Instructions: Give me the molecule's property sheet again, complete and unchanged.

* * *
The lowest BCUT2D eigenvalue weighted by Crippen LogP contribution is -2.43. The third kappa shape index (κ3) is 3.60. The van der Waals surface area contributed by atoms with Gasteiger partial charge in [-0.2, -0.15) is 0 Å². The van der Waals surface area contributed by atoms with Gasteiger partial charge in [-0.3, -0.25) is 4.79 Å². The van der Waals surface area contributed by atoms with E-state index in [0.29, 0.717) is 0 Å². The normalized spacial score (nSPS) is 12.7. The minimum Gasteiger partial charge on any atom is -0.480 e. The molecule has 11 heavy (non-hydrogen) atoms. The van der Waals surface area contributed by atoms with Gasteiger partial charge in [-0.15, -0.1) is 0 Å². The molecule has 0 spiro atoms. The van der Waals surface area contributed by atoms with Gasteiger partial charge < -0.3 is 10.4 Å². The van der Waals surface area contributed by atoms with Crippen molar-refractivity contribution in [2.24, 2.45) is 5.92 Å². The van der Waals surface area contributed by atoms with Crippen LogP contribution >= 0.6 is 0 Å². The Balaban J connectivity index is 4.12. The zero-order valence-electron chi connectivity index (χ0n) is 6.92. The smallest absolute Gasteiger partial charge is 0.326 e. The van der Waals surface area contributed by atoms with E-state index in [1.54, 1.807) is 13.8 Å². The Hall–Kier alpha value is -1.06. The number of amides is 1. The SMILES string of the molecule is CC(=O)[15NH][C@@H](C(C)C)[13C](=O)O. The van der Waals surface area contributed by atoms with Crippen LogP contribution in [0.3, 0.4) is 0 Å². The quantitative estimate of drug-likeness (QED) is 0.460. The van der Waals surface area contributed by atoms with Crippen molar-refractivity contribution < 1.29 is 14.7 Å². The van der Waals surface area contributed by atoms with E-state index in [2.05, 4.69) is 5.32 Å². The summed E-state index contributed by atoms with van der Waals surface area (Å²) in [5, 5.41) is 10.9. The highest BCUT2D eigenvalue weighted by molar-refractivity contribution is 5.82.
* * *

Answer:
The lowest BCUT2D eigenvalue weighted by Crippen LogP contribution is -2.43. The third kappa shape index (κ3) is 3.60. The van der Waals surface area contributed by atoms with Gasteiger partial charge in [-0.2, -0.15) is 0 Å². The van der Waals surface area contributed by atoms with Gasteiger partial charge in [-0.3, -0.25) is 4.79 Å². The van der Waals surface area contributed by atoms with E-state index in [0.29, 0.717) is 0 Å². The normalized spacial score (nSPS) is 12.7. The minimum Gasteiger partial charge on any atom is -0.480 e. The molecule has 11 heavy (non-hydrogen) atoms. The van der Waals surface area contributed by atoms with Gasteiger partial charge in [-0.15, -0.1) is 0 Å². The molecule has 0 spiro atoms. The van der Waals surface area contributed by atoms with Gasteiger partial charge < -0.3 is 10.4 Å². The van der Waals surface area contributed by atoms with Crippen molar-refractivity contribution in [2.24, 2.45) is 5.92 Å². The van der Waals surface area contributed by atoms with Crippen LogP contribution >= 0.6 is 0 Å². The Balaban J connectivity index is 4.12. The zero-order valence-electron chi connectivity index (χ0n) is 6.92. The smallest absolute Gasteiger partial charge is 0.326 e. The van der Waals surface area contributed by atoms with E-state index in [1.54, 1.807) is 13.8 Å². The Hall–Kier alpha value is -1.06. The number of amides is 1. The SMILES string of the molecule is CC(=O)[15NH][C@@H](C(C)C)[13C](=O)O. The van der Waals surface area contributed by atoms with Crippen LogP contribution in [0.3, 0.4) is 0 Å². The quantitative estimate of drug-likeness (QED) is 0.460. The van der Waals surface area contributed by atoms with Crippen molar-refractivity contribution < 1.29 is 14.7 Å². The van der Waals surface area contributed by atoms with E-state index in [2.05, 4.69) is 5.32 Å². The summed E-state index contributed by atoms with van der Waals surface area (Å²) in [5, 5.41) is 10.9. The highest BCUT2D eigenvalue weighted by molar-refractivity contribution is 5.82.